This however, was not always to the liking of the vicar, his family and parishioners as Mikael Pedersen could, often, during Sunday service, make loud remarks to his brother's sermon, in the end they couldn't have Mikael Pedersen living with them no longer. For some time he lived alone in his house at Marbjerg, and after that with various distant relations. During this time he had no contact with his former wife Ingeborg or the children who weren't to know that their father was back in Denmark.

His health began to deteriorate again and in the end a friend managed to get him admitted to "The Old Peoples Town", a nursing home in Copenhagen, he lived here a year in complete obscurity no one being aware of his famous past in England.

Mikael Pedersen died on the 22nd. October 1929 and was buried, without any ceremony, in the graveyard at Bispebjerg a Copenhagen suburb. An unspecified grave without any stone or mark of any kind was paid for by an aunt for a period until 1955. After this the grave was reclaimed and made available for a new burial which fortunately never happened.


His personality

How can one sum up the personality of this man?
Often so deep in thought, keenly musical, obstante, restless, socially extrovert, unbelievably inventive and creative, charming, warm-hearted and helpful, having had a fantastic life and much, much more, but completely lacking comprehension of the cold world of business.
Here in this pauper's grave lay the remains of the inventor of such an important thing of the times, the Cream separator. Where, in reality, it should have been the Danish Ministry of Agriculture that should have raised a memorial to an inventor who made such big improvement to Danish agriculture, it was instead a group of English cyclists who gave him the honour he should have had in Denmark.
A ceremony was held in Dursley in 1979 where a memorial plaque was unveiled at Raglan House the whole town taking part, as well the Danish ambassador and about 200 Dursley-Pedersen owners from all over the country.

In England, Germany and Denmark, enthusiast clubs were started, and a new production of Pedersen cycles, known as the "Christiaina-cycle" began in Copenhagen and was soon to be exported all over the world.



This should be the end of the story of Mikael Pedersen, but no. For many years there was indignation in England and especially in Dursley about the fact that such a famous man as Mikael Pedersen lay in a pauper's grave unnoticed and still without so much as a head stone.

In 1995 a collection was started to raise funds in order to bring Mikael Pedersen's remains back to Dursley and re-bury them there. With some difficulty, permission was given for the exhumation, the remains were put into a port wine box and taken back to England and re-buried at Dursley. The service was attended by over 300 people, including the Bishop of Gloucester, representatives from the Danish Embassy and Mikael Pedersen's grandchildren. It was an event that will never be forgotten by those taking part, both solemn and light-hearted, just like in the spirit of Mikael Pedersen.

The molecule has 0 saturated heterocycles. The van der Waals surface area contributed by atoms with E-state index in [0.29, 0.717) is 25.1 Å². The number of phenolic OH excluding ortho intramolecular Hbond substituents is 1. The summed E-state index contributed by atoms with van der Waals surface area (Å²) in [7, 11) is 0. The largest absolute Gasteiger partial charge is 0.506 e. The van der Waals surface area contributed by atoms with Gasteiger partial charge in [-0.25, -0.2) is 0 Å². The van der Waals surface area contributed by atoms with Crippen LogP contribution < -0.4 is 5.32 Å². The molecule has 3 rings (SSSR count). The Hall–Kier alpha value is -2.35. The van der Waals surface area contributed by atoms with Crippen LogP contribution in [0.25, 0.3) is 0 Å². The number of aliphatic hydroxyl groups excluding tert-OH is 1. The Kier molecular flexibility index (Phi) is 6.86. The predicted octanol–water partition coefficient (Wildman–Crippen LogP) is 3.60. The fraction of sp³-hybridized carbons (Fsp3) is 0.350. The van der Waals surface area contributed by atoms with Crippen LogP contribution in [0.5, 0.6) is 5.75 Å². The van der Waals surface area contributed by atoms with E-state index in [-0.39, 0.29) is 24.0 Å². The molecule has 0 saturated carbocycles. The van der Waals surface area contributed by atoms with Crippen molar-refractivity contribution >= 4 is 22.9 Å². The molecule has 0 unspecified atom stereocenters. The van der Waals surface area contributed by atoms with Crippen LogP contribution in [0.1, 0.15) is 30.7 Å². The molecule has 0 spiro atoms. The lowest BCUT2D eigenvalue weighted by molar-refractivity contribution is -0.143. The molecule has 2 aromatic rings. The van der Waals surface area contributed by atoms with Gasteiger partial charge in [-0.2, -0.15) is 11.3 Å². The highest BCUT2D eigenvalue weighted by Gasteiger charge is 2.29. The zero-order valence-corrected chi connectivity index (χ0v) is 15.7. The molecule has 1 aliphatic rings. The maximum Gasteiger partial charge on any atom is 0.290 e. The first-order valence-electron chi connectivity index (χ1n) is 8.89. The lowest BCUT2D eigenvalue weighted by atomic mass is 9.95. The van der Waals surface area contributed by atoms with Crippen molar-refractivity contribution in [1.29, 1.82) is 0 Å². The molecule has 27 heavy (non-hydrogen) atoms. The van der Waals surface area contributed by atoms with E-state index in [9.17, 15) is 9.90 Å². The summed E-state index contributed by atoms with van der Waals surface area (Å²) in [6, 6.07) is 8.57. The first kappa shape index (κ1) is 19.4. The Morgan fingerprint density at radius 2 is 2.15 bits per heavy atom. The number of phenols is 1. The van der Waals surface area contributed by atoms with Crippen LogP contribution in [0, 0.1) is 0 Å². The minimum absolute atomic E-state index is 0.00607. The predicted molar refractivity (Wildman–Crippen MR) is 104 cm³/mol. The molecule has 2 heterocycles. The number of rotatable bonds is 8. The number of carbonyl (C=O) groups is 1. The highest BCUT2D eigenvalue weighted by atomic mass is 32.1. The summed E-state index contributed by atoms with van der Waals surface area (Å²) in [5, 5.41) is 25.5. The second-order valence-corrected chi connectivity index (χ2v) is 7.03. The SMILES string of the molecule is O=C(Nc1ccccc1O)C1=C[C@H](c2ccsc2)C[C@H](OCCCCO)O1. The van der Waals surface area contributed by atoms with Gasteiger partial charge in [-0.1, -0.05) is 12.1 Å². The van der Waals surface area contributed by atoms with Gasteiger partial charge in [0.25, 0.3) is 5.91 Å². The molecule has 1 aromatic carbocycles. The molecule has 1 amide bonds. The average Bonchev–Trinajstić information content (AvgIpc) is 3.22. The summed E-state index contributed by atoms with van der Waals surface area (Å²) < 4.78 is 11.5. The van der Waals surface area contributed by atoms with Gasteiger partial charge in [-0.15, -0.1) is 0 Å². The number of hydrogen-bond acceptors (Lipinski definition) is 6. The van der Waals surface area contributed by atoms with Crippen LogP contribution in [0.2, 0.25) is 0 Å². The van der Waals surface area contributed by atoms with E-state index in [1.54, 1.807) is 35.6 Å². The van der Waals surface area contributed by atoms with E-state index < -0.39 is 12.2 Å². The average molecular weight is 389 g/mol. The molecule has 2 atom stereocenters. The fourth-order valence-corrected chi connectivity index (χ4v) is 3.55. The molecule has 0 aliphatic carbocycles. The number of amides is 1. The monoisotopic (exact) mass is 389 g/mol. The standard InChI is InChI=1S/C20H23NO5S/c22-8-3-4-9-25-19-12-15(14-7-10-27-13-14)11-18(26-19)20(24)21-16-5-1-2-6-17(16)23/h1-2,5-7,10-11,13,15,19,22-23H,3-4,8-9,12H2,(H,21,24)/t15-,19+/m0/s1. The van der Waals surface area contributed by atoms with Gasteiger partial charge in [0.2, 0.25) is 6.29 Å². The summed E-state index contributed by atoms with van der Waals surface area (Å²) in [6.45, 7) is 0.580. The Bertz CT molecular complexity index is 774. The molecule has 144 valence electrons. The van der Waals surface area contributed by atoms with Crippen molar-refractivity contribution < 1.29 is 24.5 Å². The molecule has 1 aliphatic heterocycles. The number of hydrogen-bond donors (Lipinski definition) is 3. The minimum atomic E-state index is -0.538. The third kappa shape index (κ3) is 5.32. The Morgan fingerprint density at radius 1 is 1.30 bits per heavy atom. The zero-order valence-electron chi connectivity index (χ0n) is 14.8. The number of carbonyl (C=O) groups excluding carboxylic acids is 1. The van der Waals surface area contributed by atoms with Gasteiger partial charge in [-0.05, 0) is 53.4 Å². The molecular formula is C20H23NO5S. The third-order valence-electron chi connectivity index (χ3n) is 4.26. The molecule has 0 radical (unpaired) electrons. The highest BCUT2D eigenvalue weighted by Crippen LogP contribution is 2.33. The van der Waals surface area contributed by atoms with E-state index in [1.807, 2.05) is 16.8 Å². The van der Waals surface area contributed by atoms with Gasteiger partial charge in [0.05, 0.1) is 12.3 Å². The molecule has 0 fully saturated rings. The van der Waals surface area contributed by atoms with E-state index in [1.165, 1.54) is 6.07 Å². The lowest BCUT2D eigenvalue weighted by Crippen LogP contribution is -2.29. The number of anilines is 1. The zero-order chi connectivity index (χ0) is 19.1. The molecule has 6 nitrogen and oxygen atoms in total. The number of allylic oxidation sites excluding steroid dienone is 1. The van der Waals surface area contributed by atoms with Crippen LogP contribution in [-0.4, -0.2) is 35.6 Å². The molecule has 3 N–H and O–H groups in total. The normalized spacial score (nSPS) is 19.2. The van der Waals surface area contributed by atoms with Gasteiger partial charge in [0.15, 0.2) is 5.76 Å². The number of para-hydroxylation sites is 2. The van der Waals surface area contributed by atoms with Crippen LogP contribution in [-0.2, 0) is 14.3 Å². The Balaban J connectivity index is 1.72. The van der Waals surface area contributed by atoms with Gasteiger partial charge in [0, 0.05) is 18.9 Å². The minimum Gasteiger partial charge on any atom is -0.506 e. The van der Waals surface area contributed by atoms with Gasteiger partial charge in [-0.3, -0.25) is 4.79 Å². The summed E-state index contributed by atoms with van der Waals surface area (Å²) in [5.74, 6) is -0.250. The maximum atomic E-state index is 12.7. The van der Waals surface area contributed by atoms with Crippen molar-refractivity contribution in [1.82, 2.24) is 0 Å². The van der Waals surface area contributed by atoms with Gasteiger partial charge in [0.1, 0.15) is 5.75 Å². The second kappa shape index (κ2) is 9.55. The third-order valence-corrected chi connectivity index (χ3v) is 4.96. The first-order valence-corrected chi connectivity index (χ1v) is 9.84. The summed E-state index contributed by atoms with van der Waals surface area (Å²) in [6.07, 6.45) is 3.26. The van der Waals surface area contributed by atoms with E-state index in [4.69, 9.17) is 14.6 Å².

Mikael Pedersen was given the burial service he should have received in 1929 and where he should have had his epitaph in Denmark.
He was given an inscribed, black marble headstone in Dursley. This was one of the events of the year being given column space in all the English newspapers as well as being covered on the BBC by both radio and television.
A remembrance service is now held each year, on Mikael Pedersen's birthday, with enthusiasts form near and far taking part.



Last journey of a cycle genius

by Allan Guy.

The Gazette. Friday, Sep. 22, 1995 No. 6,074

Genius, inventor and maker of the pioneering Dursley Pedersen cycle,
Mikael Pedersen exhumed from an unmarked pauper's grave in Denmark, was reburied in Dursley cemetery yesterday.
Around 100 members of his family, friends and Pedersen cycle enthusiasts gathered as his remains, contained in a black-painted former port wine box, were lowered into the grave.

The reburiel of M. Pedersen

Draped in the Danish flag, the port wine box containing the remains of "The Ingenious Mr Pedersen" are lowered into their final resting place in Dursley cemetery.

Three daughters of Pedersen's son, Svend, and two daughters of his son Vagn, together with five grandchildren, travelled from Denmark for the service.
So did Finn Woodschow, a Pedersen cycle enthusiast who tussled with the sometimes helpful, sometimes obstructive Danish authorities for permission to exhume and export Pedersen's remains. Although they demanded a passport for him, they did request a photograph.
There was also present a representative from the Danish Embassy and members of the Mellerup family from Dursley.
With Leslie Bowerman, president of the Veteran Cycle Club, Mr. Woodschow lowered Pedersen's remains as Pedersen cycle enthusiast the Rev. Patrick Birt, form Dorset, and Dursley town councillor the Rev. Ernest Clarke conducted a service.
Monumental masons Mossfords, of Thornbury, provided free, a black tombstone engraved with a Pedersen cyclist and the inscription:

Mikael Pedersen,
Inventor 1855-1929
Re-entered 1995
The last Journey."

The graveside ceremony ended with Pedersens relatives laying a commemorative wreath at the foot of the tombstone. Town Mayor of Dursley Cllr. Pat Connors had welcomed everyone to the service.
Enthusiasts who gather for the annual Pedersen run round Windsor Great Park on sunday may now consider making an annual visits here.



Mikael Pedersen was born in Marbjerg, not far from the Capital of Denmark, Copenhagen, Seeland, Denmark.

Denmark has a surface area of 44.000 km2 and has 7500km of coastline. There are 5.5 million citizens.